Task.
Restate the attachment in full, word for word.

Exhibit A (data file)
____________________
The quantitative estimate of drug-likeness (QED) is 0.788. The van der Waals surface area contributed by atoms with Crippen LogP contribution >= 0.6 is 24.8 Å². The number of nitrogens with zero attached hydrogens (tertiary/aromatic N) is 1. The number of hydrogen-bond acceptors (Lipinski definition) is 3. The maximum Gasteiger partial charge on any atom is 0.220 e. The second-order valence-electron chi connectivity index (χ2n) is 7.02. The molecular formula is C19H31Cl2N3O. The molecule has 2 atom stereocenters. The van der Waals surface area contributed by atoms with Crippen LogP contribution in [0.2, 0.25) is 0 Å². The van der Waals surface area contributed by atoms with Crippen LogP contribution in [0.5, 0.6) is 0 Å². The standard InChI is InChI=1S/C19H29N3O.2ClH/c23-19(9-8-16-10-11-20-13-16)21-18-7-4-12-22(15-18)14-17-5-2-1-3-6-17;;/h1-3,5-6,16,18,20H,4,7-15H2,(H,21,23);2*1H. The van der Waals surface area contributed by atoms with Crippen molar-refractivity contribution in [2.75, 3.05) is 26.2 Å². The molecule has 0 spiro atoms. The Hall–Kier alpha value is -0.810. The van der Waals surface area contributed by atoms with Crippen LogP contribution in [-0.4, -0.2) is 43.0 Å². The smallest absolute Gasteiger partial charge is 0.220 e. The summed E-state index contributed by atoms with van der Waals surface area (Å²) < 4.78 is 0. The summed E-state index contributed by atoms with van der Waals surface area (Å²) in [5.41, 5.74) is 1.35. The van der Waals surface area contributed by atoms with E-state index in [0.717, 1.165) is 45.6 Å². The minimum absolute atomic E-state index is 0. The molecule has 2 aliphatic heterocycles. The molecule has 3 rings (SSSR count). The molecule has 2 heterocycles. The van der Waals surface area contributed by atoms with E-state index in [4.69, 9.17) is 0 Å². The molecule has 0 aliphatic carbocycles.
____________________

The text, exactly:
The quantitative estimate of drug-likeness (QED) is 0.788. The van der Waals surface area contributed by atoms with Crippen LogP contribution >= 0.6 is 24.8 Å². The number of nitrogens with zero attached hydrogens (tertiary/aromatic N) is 1. The number of hydrogen-bond acceptors (Lipinski definition) is 3. The maximum Gasteiger partial charge on any atom is 0.220 e. The second-order valence-electron chi connectivity index (χ2n) is 7.02. The molecular formula is C19H31Cl2N3O. The molecule has 2 atom stereocenters. The van der Waals surface area contributed by atoms with Crippen LogP contribution in [0.2, 0.25) is 0 Å². The van der Waals surface area contributed by atoms with Crippen LogP contribution in [0.5, 0.6) is 0 Å². The standard InChI is InChI=1S/C19H29N3O.2ClH/c23-19(9-8-16-10-11-20-13-16)21-18-7-4-12-22(15-18)14-17-5-2-1-3-6-17;;/h1-3,5-6,16,18,20H,4,7-15H2,(H,21,23);2*1H. The van der Waals surface area contributed by atoms with Crippen molar-refractivity contribution in [2.75, 3.05) is 26.2 Å². The molecule has 0 spiro atoms. The Hall–Kier alpha value is -0.810. The van der Waals surface area contributed by atoms with Crippen LogP contribution in [-0.4, -0.2) is 43.0 Å². The smallest absolute Gasteiger partial charge is 0.220 e. The summed E-state index contributed by atoms with van der Waals surface area (Å²) < 4.78 is 0. The summed E-state index contributed by atoms with van der Waals surface area (Å²) in [5.41, 5.74) is 1.35. The van der Waals surface area contributed by atoms with E-state index in [0.717, 1.165) is 45.6 Å². The minimum absolute atomic E-state index is 0. The molecule has 2 aliphatic heterocycles. The molecule has 3 rings (SSSR count). The molecule has 2 heterocycles. The van der Waals surface area contributed by atoms with E-state index in [4.69, 9.17) is 0 Å². The molecule has 0 aliphatic carbocycles.